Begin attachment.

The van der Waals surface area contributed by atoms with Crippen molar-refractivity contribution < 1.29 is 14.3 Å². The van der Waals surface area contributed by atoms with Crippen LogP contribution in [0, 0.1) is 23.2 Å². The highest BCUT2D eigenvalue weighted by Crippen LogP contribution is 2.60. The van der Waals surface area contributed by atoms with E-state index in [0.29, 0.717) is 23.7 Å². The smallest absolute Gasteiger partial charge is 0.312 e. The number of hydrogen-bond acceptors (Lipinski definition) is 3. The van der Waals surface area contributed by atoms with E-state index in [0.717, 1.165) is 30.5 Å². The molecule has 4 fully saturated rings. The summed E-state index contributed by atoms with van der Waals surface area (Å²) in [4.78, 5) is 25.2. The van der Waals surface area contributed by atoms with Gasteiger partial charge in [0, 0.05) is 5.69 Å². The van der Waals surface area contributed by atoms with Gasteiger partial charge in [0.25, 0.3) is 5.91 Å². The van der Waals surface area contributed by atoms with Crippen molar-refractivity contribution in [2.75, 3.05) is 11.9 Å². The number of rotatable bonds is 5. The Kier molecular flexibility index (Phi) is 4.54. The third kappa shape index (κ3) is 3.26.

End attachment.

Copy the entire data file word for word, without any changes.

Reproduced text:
The van der Waals surface area contributed by atoms with Crippen molar-refractivity contribution < 1.29 is 14.3 Å². The van der Waals surface area contributed by atoms with Crippen LogP contribution in [0, 0.1) is 23.2 Å². The highest BCUT2D eigenvalue weighted by Crippen LogP contribution is 2.60. The van der Waals surface area contributed by atoms with E-state index in [0.29, 0.717) is 23.7 Å². The smallest absolute Gasteiger partial charge is 0.312 e. The number of hydrogen-bond acceptors (Lipinski definition) is 3. The van der Waals surface area contributed by atoms with E-state index in [0.717, 1.165) is 30.5 Å². The molecule has 4 fully saturated rings. The summed E-state index contributed by atoms with van der Waals surface area (Å²) in [4.78, 5) is 25.2. The van der Waals surface area contributed by atoms with Gasteiger partial charge in [0, 0.05) is 5.69 Å². The van der Waals surface area contributed by atoms with Gasteiger partial charge in [0.25, 0.3) is 5.91 Å². The van der Waals surface area contributed by atoms with Crippen molar-refractivity contribution in [2.75, 3.05) is 11.9 Å². The number of rotatable bonds is 5. The Kier molecular flexibility index (Phi) is 4.54. The third kappa shape index (κ3) is 3.26.